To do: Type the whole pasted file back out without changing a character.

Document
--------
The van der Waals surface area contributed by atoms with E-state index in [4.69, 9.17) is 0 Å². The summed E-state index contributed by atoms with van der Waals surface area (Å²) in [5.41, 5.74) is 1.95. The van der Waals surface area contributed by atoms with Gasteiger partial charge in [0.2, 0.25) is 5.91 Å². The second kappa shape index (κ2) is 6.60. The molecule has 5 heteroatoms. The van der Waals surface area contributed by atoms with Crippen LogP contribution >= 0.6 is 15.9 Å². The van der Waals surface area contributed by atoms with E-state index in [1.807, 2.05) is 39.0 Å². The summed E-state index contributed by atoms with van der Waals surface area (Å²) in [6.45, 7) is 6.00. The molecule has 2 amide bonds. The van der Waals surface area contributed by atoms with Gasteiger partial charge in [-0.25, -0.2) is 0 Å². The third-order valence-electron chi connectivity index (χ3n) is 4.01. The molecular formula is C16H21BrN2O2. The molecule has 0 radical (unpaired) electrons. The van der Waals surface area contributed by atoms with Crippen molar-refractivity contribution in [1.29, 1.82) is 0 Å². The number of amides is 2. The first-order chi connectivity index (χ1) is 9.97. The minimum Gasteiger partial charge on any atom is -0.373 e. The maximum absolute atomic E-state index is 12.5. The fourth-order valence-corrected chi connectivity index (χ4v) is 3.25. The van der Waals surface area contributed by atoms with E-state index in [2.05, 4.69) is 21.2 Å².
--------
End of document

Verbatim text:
The van der Waals surface area contributed by atoms with E-state index in [4.69, 9.17) is 0 Å². The summed E-state index contributed by atoms with van der Waals surface area (Å²) in [5.41, 5.74) is 1.95. The van der Waals surface area contributed by atoms with Gasteiger partial charge in [0.2, 0.25) is 5.91 Å². The second kappa shape index (κ2) is 6.60. The molecule has 5 heteroatoms. The van der Waals surface area contributed by atoms with Crippen LogP contribution >= 0.6 is 15.9 Å². The van der Waals surface area contributed by atoms with E-state index in [1.807, 2.05) is 39.0 Å². The summed E-state index contributed by atoms with van der Waals surface area (Å²) in [6.45, 7) is 6.00. The molecule has 2 amide bonds. The van der Waals surface area contributed by atoms with Gasteiger partial charge in [-0.25, -0.2) is 0 Å². The third-order valence-electron chi connectivity index (χ3n) is 4.01. The molecular formula is C16H21BrN2O2. The molecule has 0 radical (unpaired) electrons. The van der Waals surface area contributed by atoms with Crippen molar-refractivity contribution in [1.29, 1.82) is 0 Å². The number of amides is 2. The first-order chi connectivity index (χ1) is 9.97. The minimum Gasteiger partial charge on any atom is -0.373 e. The maximum absolute atomic E-state index is 12.5. The fourth-order valence-corrected chi connectivity index (χ4v) is 3.25. The van der Waals surface area contributed by atoms with E-state index in [2.05, 4.69) is 21.2 Å².